Here are 5 ways that lawyers and law firms can increase innovation in law firms:
Set Firm-Wide Goals & Share Them With Everyone
If you share your overall firm goals with the entire team, including staff, everyone becomes a part of the equation and can see the impact their work makes to the overall goal. They can see the value of their contribution and will be more inclined to innovate and contribute to its overall success.
According to Dr. Bastiaan Heemsbergen, Organizational Psychologist at Queens University in Canada, transparency is the recipe for innovation. If you have a transparent company, the ideas and innovation will flow.
Have 15-Minute Stand-Up Meetings Every Morning
The goal of a stand-up meeting is to discuss any pressing issues while standing for 15 minutes (or less). You can have it once a day or once a week, but either way it’s a good way to address any immediate concerns, share insights and ideas and improve collaboration.
Also, because they are only 15 minutes long, it forces the team to focus on important issues and share quickly, and also avoids the loss of billable hours while improving collaboration and innovation.
At standup meetings, each person answers the following three questions:
- What did I accomplish yesterday?
- What will I do today?
- What obstacles are impeding my progress?
They create an open environment where teams work together to solve problems, and foster innovative solutions to roadblocks.
Set Up an Ideas Box
If 15 minute meetings would be too difficult to implement (maybe everyone starts their day at a different time, or it’s just not feasible since some people work from home, etc), then an ideas box is an alternative.
You can have a digital ideas box in your cloud or a physical one at the office where everyone can submit ideas and they are shared at a company meeting for everyone to vote on which ones would get implemented. This way any idea can be shared anonymously and people will feel free to share any idea, no matter how radical.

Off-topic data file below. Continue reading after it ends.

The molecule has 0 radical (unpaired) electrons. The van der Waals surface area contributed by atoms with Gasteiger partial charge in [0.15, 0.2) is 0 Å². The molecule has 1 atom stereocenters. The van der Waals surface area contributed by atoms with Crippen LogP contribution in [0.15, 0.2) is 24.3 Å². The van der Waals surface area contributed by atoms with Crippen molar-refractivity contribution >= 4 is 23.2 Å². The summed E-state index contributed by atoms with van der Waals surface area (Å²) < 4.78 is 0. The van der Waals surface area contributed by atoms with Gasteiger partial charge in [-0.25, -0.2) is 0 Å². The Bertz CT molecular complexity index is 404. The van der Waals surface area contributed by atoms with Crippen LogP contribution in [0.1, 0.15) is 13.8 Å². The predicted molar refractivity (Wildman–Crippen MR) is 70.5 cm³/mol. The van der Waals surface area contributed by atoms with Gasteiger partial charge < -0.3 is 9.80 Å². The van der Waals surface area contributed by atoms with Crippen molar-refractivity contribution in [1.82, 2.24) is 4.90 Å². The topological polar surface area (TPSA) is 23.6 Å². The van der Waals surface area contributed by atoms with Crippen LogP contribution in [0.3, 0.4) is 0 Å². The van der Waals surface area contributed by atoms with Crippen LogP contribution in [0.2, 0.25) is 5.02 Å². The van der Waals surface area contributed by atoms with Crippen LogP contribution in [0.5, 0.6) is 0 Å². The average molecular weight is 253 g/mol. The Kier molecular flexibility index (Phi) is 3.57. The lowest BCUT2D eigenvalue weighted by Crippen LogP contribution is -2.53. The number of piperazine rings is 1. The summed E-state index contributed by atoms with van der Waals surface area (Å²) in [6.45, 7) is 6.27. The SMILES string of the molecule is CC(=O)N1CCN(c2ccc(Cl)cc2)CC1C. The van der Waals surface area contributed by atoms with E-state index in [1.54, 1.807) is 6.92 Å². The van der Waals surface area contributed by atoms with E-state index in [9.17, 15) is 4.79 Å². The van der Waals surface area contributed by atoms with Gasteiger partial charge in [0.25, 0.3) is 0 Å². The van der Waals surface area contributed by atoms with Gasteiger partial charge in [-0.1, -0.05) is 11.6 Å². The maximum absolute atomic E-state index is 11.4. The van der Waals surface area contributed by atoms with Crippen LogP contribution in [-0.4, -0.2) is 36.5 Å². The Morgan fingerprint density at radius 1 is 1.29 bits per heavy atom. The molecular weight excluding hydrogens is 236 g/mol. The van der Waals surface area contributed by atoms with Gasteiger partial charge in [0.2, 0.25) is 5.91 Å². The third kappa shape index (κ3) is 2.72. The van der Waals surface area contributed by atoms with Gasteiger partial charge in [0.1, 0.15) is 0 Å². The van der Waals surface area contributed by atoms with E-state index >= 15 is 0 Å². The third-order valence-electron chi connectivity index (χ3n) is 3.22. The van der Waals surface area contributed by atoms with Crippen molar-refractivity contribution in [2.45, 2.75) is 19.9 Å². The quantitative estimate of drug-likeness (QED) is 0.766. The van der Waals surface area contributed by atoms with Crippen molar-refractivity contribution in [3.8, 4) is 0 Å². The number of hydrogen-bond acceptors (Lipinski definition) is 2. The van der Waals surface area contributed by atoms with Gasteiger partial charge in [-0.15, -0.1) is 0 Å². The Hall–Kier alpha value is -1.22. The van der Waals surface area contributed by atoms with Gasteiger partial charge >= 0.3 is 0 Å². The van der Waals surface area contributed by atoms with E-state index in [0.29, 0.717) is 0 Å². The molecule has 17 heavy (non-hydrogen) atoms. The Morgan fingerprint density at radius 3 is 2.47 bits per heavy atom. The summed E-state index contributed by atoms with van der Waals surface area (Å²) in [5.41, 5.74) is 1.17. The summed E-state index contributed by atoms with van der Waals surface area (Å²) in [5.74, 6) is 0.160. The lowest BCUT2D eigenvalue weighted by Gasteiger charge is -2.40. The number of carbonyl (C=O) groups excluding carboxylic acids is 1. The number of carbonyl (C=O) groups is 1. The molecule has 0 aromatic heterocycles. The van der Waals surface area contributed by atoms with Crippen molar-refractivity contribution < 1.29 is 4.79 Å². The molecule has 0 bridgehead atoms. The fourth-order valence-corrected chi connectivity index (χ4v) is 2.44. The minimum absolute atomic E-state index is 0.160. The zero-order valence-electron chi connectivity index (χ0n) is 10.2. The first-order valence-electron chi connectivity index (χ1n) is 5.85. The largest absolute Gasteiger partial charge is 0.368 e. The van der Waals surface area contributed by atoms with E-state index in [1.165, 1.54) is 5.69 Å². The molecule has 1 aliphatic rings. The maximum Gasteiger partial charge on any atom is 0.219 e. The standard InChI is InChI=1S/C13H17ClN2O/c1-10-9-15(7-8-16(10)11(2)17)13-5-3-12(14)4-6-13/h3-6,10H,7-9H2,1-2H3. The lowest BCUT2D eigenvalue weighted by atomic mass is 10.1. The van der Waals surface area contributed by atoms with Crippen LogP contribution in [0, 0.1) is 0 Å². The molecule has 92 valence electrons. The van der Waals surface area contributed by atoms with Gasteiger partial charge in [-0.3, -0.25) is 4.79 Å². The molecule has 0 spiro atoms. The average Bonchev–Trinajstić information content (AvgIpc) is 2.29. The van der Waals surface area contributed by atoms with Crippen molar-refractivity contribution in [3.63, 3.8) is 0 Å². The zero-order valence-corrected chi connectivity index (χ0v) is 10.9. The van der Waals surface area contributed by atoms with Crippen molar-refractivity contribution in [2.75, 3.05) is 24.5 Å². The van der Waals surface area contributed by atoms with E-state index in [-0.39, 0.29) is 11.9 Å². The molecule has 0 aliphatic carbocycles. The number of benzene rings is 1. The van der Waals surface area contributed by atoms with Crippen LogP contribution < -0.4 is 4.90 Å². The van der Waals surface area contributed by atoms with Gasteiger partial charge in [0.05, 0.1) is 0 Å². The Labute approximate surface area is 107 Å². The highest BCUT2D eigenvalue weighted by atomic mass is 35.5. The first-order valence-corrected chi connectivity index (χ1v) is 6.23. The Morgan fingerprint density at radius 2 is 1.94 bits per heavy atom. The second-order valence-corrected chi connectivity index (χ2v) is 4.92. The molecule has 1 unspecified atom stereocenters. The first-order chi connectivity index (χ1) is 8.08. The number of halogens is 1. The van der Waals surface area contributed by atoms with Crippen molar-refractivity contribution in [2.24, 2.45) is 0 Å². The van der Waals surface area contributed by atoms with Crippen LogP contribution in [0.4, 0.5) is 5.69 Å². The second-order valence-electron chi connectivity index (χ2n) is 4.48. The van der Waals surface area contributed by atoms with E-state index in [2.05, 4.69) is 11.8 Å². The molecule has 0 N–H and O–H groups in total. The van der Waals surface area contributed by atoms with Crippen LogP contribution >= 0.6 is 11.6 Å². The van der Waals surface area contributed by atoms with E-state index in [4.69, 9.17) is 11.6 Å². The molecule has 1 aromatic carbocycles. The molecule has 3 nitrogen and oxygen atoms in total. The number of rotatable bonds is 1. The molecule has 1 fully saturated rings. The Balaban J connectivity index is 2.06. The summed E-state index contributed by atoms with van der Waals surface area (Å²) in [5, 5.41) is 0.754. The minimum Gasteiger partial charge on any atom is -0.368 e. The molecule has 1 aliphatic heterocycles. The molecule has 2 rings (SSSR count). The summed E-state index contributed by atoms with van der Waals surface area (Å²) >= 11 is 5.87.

However, you should make sure that: (1) everyone is aware of the ideas box, (2) everyone understands how it works, (3) you follow up on the ideas and implement them strategically, and (4) you encourage everyone to participate. That way you will not fall into one of many traps of failed idea boxes, and will instead ensure its success.
Teach New Problem-Solving Techniques
While meeting your billable hours is important, training your team members on alternative methods of solving problems can have a positive impact and improve innovation. If you pursue a problem from a different angle, you’ll come up with solutions that the one problem-solving method you consistently deploy would not reveal.
For instance, using design thinking instead of the IRAC method would force lawyers to focus on the “client” rather than the “Issue” and attack the problem from that perspective, by empathizing with their client and understanding their situation.
Maybe there are less litigious ways to solve the problem, and finding them may not happen if you’re only focusing on the issue and finding the law that applies to it. When you’re the only firm coming up with a solution that no one else thought of, you’ll distinguish yourself from the competition and win the long game.
Design thinking can help foster new ideas on improving your firm culture, innovating new billing methods and alternatives to the billable hour that would be more profitable and favorable to your clients, and coming up with marketing ideas for your firm; all of which would benefit your firm and clients, and set you apart.
Every time someone comes up with a great idea at your firm, make sure you implement one of them. If someone has a great idea, make sure everyone knows that it’s being implemented, give the ideator credit, and find a way to celebrate it.
There are creative ways to reward creativity. The awards can be personalized and tailored to the innovator to reward the creativity, and can acknowledge the individual or team contributors. You can award points for each innovative idea, buy individualized gifts, or create a culture that acknoweldges innovation and collaboration.
Whether it’s as low key as emailing everyone about it, or something as big as having a party, the innovation should be acknowledged publicly so that other people are encouraged to participate and ideate as well.